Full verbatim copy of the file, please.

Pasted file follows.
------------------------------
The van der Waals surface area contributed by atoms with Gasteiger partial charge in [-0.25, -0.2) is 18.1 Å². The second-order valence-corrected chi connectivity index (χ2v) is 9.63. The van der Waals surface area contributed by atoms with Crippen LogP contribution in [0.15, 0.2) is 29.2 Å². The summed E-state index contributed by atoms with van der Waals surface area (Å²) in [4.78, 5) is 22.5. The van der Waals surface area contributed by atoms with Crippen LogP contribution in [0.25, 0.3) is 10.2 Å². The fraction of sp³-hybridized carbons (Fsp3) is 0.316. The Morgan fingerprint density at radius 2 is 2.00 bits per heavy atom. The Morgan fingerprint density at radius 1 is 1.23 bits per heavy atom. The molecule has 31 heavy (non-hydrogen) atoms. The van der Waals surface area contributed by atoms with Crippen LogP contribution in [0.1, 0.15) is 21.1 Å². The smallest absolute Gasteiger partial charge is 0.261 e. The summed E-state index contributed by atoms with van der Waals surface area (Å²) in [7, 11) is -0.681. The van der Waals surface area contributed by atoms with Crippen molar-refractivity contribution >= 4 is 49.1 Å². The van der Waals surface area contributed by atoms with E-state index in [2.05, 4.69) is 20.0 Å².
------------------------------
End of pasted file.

The van der Waals surface area contributed by atoms with Gasteiger partial charge in [-0.25, -0.2) is 18.1 Å². The second-order valence-corrected chi connectivity index (χ2v) is 9.63. The van der Waals surface area contributed by atoms with Crippen LogP contribution in [0.15, 0.2) is 29.2 Å². The summed E-state index contributed by atoms with van der Waals surface area (Å²) in [4.78, 5) is 22.5. The van der Waals surface area contributed by atoms with Crippen LogP contribution in [0.25, 0.3) is 10.2 Å². The fraction of sp³-hybridized carbons (Fsp3) is 0.316. The Morgan fingerprint density at radius 2 is 2.00 bits per heavy atom. The Morgan fingerprint density at radius 1 is 1.23 bits per heavy atom. The molecule has 31 heavy (non-hydrogen) atoms. The van der Waals surface area contributed by atoms with Crippen LogP contribution in [0.1, 0.15) is 21.1 Å². The smallest absolute Gasteiger partial charge is 0.261 e. The summed E-state index contributed by atoms with van der Waals surface area (Å²) in [7, 11) is -0.681. The van der Waals surface area contributed by atoms with Crippen molar-refractivity contribution >= 4 is 49.1 Å². The van der Waals surface area contributed by atoms with E-state index in [2.05, 4.69) is 20.0 Å².